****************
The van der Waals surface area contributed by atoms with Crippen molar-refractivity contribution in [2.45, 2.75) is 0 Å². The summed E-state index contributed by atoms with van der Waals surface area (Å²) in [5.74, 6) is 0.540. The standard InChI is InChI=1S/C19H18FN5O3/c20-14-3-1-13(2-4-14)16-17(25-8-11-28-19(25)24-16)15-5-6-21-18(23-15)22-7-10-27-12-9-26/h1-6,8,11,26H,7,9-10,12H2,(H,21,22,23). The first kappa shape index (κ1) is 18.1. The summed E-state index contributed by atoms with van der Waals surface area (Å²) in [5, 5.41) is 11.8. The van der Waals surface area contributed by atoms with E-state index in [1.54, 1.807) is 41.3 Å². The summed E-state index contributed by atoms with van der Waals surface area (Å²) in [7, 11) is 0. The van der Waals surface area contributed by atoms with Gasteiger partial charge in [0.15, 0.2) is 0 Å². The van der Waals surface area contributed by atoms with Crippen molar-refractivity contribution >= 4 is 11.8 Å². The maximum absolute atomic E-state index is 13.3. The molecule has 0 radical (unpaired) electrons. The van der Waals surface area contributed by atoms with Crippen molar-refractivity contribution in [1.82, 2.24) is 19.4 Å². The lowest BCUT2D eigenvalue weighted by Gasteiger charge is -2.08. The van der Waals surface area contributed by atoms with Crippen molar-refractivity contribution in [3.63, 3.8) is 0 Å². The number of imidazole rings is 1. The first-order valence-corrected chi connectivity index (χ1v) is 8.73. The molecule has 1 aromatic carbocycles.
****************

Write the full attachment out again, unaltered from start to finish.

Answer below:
The van der Waals surface area contributed by atoms with Crippen molar-refractivity contribution in [2.45, 2.75) is 0 Å². The summed E-state index contributed by atoms with van der Waals surface area (Å²) in [5.74, 6) is 0.540. The standard InChI is InChI=1S/C19H18FN5O3/c20-14-3-1-13(2-4-14)16-17(25-8-11-28-19(25)24-16)15-5-6-21-18(23-15)22-7-10-27-12-9-26/h1-6,8,11,26H,7,9-10,12H2,(H,21,22,23). The first kappa shape index (κ1) is 18.1. The summed E-state index contributed by atoms with van der Waals surface area (Å²) in [5, 5.41) is 11.8. The van der Waals surface area contributed by atoms with E-state index in [1.54, 1.807) is 41.3 Å². The summed E-state index contributed by atoms with van der Waals surface area (Å²) in [7, 11) is 0. The van der Waals surface area contributed by atoms with Gasteiger partial charge in [0.15, 0.2) is 0 Å². The van der Waals surface area contributed by atoms with Crippen molar-refractivity contribution >= 4 is 11.8 Å². The maximum absolute atomic E-state index is 13.3. The molecule has 0 radical (unpaired) electrons. The van der Waals surface area contributed by atoms with Crippen molar-refractivity contribution in [1.82, 2.24) is 19.4 Å². The lowest BCUT2D eigenvalue weighted by Gasteiger charge is -2.08. The van der Waals surface area contributed by atoms with Crippen molar-refractivity contribution in [3.63, 3.8) is 0 Å². The number of imidazole rings is 1. The first-order valence-corrected chi connectivity index (χ1v) is 8.73. The molecule has 1 aromatic carbocycles.